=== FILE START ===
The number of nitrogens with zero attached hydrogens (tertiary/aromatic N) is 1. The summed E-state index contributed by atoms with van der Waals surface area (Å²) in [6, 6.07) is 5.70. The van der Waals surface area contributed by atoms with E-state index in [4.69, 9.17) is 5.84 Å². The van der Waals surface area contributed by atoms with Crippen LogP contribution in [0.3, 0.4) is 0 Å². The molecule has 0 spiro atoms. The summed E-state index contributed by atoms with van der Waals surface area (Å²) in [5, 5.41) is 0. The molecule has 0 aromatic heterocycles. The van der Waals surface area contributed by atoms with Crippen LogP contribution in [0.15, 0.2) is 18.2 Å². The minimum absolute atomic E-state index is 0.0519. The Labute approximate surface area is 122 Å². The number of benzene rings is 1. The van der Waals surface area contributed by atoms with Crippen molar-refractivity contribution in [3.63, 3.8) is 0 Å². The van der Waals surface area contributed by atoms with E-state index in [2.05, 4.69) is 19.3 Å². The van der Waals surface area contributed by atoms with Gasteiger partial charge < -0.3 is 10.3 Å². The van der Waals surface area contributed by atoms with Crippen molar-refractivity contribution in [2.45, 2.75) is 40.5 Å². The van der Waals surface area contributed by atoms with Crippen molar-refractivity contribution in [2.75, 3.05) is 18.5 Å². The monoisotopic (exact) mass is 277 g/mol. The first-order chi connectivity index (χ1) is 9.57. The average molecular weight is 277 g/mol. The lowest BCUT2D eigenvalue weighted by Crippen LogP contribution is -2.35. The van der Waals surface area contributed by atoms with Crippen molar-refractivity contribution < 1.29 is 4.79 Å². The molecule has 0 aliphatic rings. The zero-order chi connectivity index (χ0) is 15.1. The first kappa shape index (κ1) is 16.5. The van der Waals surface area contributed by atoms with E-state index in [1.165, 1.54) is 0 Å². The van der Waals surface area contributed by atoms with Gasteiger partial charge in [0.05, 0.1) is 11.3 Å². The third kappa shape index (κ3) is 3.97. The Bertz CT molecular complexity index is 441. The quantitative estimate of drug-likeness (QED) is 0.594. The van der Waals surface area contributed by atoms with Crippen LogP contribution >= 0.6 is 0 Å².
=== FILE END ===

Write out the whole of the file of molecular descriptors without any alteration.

The number of nitrogens with zero attached hydrogens (tertiary/aromatic N) is 1. The summed E-state index contributed by atoms with van der Waals surface area (Å²) in [6, 6.07) is 5.70. The van der Waals surface area contributed by atoms with E-state index in [4.69, 9.17) is 5.84 Å². The van der Waals surface area contributed by atoms with Crippen LogP contribution in [0.3, 0.4) is 0 Å². The molecule has 0 spiro atoms. The summed E-state index contributed by atoms with van der Waals surface area (Å²) in [5, 5.41) is 0. The molecule has 0 aromatic heterocycles. The van der Waals surface area contributed by atoms with Crippen LogP contribution in [0.15, 0.2) is 18.2 Å². The minimum absolute atomic E-state index is 0.0519. The Labute approximate surface area is 122 Å². The number of benzene rings is 1. The van der Waals surface area contributed by atoms with Crippen molar-refractivity contribution in [3.63, 3.8) is 0 Å². The van der Waals surface area contributed by atoms with E-state index in [2.05, 4.69) is 19.3 Å². The van der Waals surface area contributed by atoms with Gasteiger partial charge < -0.3 is 10.3 Å². The van der Waals surface area contributed by atoms with Crippen molar-refractivity contribution in [2.45, 2.75) is 40.5 Å². The van der Waals surface area contributed by atoms with Crippen molar-refractivity contribution in [2.75, 3.05) is 18.5 Å². The monoisotopic (exact) mass is 277 g/mol. The first-order chi connectivity index (χ1) is 9.57. The average molecular weight is 277 g/mol. The lowest BCUT2D eigenvalue weighted by Crippen LogP contribution is -2.35. The van der Waals surface area contributed by atoms with Crippen molar-refractivity contribution < 1.29 is 4.79 Å². The molecule has 0 aliphatic rings. The zero-order chi connectivity index (χ0) is 15.1. The first kappa shape index (κ1) is 16.5. The van der Waals surface area contributed by atoms with E-state index in [1.165, 1.54) is 0 Å². The van der Waals surface area contributed by atoms with Gasteiger partial charge in [0.05, 0.1) is 11.3 Å². The third kappa shape index (κ3) is 3.97. The Bertz CT molecular complexity index is 441. The quantitative estimate of drug-likeness (QED) is 0.594. The van der Waals surface area contributed by atoms with Crippen LogP contribution >= 0.6 is 0 Å².